Knowledge in a sentence 🔊

Definition of Knowledge

(obsolete) To confess as true; to acknowledge. [13th-17th c.] | The fact of knowing about something; general understanding or familiarity with a subject, place, situation etc. [from 14th c.] | Awareness of a particular fact or situation; a state of having been informed or made aware of something. [from 14th c.] | Intellectual understanding; the state of appreciating truth or information. [from 14th c.] | Familiarity or understanding of a particular skill, branch of learning etc. [from 14th c.]

Short Sentences for Knowledge

  • 1. Give me the knowledge which you would wish me to gain. 🔊
  • 2. You mean to say that he seems to have a knowledge of them? 🔊
  • 3. Much of our knowledge as to the distribution of weights is due to him. 🔊
  • 4. It was these humble observers that brought the knowledge to me. 🔊
  • 5. Plato arranges in order the stages of knowledge and of existence. 🔊
  • 6. Nothing confused her now; nothing perplexed her in her knowledge of him. 🔊
  • 7. Boundless knowledge seems only in a fit conjunction with an unbounded power. 🔊
  • 8. In what sense, then, does present knowledge infer necessity? 🔊
  • 9. I tried to turn to account some of my knowledge of England and English life. 🔊

How to use Knowledge in Sentences?

  • 1. No true knowledge can ever impress the human mind with a conceit of its own greatness. 🔊
  • 2. In the Theaetetus we sought to discover the nature of knowledge and false opinion. 🔊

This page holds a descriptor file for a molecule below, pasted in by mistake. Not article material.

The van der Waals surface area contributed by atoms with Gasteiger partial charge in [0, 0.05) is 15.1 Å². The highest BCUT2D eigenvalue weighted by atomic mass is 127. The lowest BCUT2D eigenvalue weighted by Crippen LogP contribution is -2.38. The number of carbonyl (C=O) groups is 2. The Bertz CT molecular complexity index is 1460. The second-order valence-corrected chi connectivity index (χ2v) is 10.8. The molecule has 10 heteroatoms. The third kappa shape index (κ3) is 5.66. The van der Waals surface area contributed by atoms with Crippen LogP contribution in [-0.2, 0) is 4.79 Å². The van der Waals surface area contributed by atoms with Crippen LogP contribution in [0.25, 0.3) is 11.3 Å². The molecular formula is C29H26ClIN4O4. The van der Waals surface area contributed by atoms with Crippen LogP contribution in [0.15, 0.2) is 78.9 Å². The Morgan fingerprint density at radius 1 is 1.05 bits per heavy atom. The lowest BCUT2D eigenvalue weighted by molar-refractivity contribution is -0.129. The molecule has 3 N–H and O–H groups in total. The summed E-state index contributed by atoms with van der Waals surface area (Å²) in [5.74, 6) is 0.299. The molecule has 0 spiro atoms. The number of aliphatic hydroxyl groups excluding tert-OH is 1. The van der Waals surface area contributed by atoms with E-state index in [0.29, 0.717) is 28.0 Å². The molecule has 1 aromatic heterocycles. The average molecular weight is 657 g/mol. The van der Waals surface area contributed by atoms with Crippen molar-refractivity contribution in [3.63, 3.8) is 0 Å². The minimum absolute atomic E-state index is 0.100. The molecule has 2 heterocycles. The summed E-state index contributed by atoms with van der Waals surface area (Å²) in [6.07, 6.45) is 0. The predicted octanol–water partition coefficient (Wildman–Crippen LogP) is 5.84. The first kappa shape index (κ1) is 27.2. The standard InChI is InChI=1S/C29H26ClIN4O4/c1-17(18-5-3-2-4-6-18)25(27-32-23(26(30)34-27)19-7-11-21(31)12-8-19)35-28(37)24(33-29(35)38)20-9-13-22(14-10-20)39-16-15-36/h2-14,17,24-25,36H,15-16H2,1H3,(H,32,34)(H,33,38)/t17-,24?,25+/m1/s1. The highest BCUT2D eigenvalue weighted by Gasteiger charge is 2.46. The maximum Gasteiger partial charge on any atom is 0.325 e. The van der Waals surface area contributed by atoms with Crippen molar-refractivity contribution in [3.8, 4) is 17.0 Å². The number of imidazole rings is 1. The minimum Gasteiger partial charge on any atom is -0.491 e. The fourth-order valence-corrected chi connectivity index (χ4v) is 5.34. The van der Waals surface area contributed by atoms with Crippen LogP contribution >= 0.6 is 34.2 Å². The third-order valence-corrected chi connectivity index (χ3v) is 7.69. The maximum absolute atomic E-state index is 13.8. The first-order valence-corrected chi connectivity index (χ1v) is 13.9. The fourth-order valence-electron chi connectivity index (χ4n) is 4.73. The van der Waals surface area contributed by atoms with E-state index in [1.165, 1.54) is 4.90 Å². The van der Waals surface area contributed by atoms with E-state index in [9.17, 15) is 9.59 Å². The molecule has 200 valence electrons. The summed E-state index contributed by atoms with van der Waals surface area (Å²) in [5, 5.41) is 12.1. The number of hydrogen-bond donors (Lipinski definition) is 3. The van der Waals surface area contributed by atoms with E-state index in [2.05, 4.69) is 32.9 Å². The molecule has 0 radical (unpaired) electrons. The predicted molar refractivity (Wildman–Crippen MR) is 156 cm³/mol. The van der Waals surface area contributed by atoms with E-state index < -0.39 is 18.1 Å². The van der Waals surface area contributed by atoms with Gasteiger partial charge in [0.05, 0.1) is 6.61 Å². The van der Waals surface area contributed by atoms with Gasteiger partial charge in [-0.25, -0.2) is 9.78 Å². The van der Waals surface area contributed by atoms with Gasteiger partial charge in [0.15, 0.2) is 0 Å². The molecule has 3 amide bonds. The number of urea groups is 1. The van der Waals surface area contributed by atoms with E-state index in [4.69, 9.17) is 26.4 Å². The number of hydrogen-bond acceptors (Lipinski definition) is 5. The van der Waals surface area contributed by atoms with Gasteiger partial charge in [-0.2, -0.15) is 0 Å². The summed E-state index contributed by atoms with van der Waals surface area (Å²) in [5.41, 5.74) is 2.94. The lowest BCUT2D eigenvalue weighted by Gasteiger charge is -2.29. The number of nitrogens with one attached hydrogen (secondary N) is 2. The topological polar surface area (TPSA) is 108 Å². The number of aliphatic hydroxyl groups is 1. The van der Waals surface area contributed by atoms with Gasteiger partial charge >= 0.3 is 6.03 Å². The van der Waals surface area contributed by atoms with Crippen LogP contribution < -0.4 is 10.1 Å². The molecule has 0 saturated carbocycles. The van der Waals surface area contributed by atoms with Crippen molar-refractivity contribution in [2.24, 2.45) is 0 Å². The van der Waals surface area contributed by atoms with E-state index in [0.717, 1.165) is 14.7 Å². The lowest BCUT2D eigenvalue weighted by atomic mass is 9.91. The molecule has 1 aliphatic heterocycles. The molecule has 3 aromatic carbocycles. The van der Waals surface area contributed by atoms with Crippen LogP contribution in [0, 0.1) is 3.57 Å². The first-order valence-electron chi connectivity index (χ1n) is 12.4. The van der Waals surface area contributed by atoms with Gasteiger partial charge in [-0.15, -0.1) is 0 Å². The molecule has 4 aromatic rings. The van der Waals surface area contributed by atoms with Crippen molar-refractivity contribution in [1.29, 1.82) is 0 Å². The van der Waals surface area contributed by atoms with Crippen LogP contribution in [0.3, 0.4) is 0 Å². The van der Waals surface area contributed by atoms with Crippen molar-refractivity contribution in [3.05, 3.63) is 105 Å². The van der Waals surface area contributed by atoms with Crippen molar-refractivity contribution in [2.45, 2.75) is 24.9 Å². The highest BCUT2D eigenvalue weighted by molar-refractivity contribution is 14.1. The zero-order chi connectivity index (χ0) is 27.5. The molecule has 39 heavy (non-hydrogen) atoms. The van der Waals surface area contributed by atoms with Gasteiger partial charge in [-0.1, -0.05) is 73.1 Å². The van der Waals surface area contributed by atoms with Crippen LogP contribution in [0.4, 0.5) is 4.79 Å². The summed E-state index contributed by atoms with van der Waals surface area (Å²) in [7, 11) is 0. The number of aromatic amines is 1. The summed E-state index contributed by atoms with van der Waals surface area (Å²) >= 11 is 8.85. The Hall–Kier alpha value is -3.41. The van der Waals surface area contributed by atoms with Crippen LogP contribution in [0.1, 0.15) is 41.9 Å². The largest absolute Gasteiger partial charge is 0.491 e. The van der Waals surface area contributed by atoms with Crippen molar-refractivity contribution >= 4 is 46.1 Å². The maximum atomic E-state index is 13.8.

• 3. Who shall set limits to the modes of knowledge possessed by an infinite, all-comprehending mind? 🔊
  • 4. Or shall we say that they are created by a divine reason and a knowledge which comes from God? 🔊
  • 5. A contribution to a knowledge of the herpetological fauna of El Peten, Guatemala. 🔊
  • 6. This is the knowledge of classes which determines where they can have communion with one another and where not. 🔊
  • 7. To a certain extent all our knowledge is conditional upon what may be known in future ages of the world. 🔊
  • 8. If the knowledge of all were necessary to the knowledge of any one of them, the mind would sink under the load of thought. 🔊
  • 9. Without the vivifying idea of development, mere anatomical knowledge is an empty and lifeless cramming of the memory. 🔊
  • 10. But is it really true that the part has no meaning when separated from the whole, or that knowledge to be knowledge at all must be universal? 🔊
  • 11. In my opinion, there is no such boundary line; on the contrary, all human knowledge as such is subjective. 🔊
  • 12. Later, in order to obtain a broad knowledge of geographical data, not one but many books should be read. 🔊